Arab rapper cancels concert over police protection despite court go-ahead
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Arab rapper cancels concert over police protection despite court go-ahead

After mayor says Tamer Nafar’s songs do not meet ‘moral standards’ of Umm al-Fahm, judge rules reason does not ‘justify restricting freedom of speech’

Adam Rasgon is the Palestinian affairs reporter at The Times of Israel

Arab-Israeli rapper Tamer Nafar performs on-stage during a festival in the northern Arab-Israeli town of Sakhnin on October 23, 2016. (AFP PHOTO / AHMAD GHARABLI / TO GO WITH AFP STORY BY MAJEDA El-BATSH)
Arab-Israeli rapper Tamer Nafar performs on-stage during a festival in the northern Arab-Israeli town of Sakhnin on October 23, 2016. (AFP PHOTO / AHMAD GHARABLI / TO GO WITH AFP STORY BY MAJEDA El-BATSH)

A concert featuring popular and controversial Arab Israeli rapper Tamer Nafar, which was scheduled to take place in Umm al-Fahm on Thursday, was called off even though the Haifa District Court overturned an earlier decision by the town’s mayor to cancel it.

Nafar and Umm al-Fahm Mayor Samir Mahameed agreed at a meeting in Haifa on Thursday that the concert would not be held in the town “at this stage,” a post on the artist’s Facebook page said.

On Tuesday, the Umm al-Fahm Municipality announced that Mahameed decided to cancel the concert, stating Nafar’s songs do not meet “the religious, moral, educational and cultural standards” of the town and “contain expressions and terms that do not correspond to our cultural and social lexicon

The local body also stated that the musical performance was not presented to the board of the community center, where it was scheduled to occur, for review.

The 40-year-old rapper, who has challenged social norms in Arab-Israeli society, suggested that he had decided to nix the performance rather than be forced to be escorted by police for his protection.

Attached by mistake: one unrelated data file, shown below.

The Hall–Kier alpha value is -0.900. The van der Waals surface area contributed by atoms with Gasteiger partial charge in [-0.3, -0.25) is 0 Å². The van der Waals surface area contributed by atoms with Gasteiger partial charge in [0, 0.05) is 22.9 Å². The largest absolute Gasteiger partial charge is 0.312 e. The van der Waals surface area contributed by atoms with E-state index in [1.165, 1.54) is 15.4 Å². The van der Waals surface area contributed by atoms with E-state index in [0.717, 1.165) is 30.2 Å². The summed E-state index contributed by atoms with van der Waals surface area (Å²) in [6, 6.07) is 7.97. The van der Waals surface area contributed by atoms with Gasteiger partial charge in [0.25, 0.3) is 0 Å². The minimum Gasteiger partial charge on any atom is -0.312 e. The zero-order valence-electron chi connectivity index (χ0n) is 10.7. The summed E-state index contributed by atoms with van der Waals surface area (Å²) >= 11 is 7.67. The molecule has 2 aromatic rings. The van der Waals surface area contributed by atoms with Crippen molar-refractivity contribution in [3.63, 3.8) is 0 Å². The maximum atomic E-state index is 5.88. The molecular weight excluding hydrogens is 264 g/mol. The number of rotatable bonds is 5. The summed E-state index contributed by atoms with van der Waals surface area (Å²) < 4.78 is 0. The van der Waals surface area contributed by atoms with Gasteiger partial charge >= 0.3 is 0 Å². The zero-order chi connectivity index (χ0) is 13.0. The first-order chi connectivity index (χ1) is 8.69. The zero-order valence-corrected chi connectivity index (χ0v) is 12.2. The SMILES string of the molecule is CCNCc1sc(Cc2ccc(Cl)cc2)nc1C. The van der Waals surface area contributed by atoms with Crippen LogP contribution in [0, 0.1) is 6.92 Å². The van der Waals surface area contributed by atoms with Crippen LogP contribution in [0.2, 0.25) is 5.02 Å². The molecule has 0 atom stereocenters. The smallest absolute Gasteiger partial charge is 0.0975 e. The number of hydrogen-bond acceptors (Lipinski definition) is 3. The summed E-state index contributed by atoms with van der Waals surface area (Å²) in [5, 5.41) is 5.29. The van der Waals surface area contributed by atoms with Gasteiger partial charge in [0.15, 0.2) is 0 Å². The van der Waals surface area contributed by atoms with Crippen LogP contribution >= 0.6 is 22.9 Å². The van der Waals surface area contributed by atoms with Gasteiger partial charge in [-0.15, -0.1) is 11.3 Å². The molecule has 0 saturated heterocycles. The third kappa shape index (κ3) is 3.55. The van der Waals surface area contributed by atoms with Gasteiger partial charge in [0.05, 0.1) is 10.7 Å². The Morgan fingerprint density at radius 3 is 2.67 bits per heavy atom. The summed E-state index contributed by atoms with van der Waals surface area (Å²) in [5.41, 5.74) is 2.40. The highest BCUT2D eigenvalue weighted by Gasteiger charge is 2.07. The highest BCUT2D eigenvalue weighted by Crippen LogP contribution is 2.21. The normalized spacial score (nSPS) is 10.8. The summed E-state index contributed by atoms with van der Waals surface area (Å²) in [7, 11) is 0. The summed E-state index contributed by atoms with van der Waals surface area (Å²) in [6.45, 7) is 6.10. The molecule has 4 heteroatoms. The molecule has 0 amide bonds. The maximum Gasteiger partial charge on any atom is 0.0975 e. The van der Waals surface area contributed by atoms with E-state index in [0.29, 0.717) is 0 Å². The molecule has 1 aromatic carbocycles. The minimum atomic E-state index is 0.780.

A number of Umm al-Fahm residents had protested on social media against Nafar’s expected arrival in the town.

He said that he will “enter Umm al-Fahm and meet its people as if he is one of its inhabitants” and added that he will not accept “arriving in it with Israeli police protection,” according to the post on his page.

He also thanked everyone who supported “the right of young men and women to attend my performance or any artistic performance.”

A view of Umm al-Fahm (Courtesy of Karen Lehrman Block)

Nafar, a native of the central Israeli town of Lod, made a name for himself as a co-founder of the band DAM, considered the first Palestinian hip-hop group.

A number of his songs advocate for feminism and criticize patriarchy in Arab society; his music also expresses support for equality between Arabs and Jews and ending Israel’s military rule over the Palestinians.

Earlier on Thursday, the Haifa District Court annulled Mahameed’s decision to cancel the concert, which was slated to occur at a community center in the town.

The court made the ruling after the Association for Civil Rights in Israel filed a petition to it to challenge Mahameed’s decision.

Haifa District Court Judge Bettina Tauber said that the Mahameed’s reasons for canceling the concert did “not justify restricting freedom of speech.”

She also noted that the concert was slated to occur inside a community center, which would mean only those who want to attend the event would hear Nafar’s music.

“We are not talking about an event that will occur in the city streets where passersby could be exposed to a performance or message against their will. We are talking about a performance that will be in a closed hall, in which everyone interested in going to it must purchase a ticket,” the judge stated. “A part of the public that wants to see a performance, regardless whether it is a minority or a majority, has a right to do so in a civilized society.”

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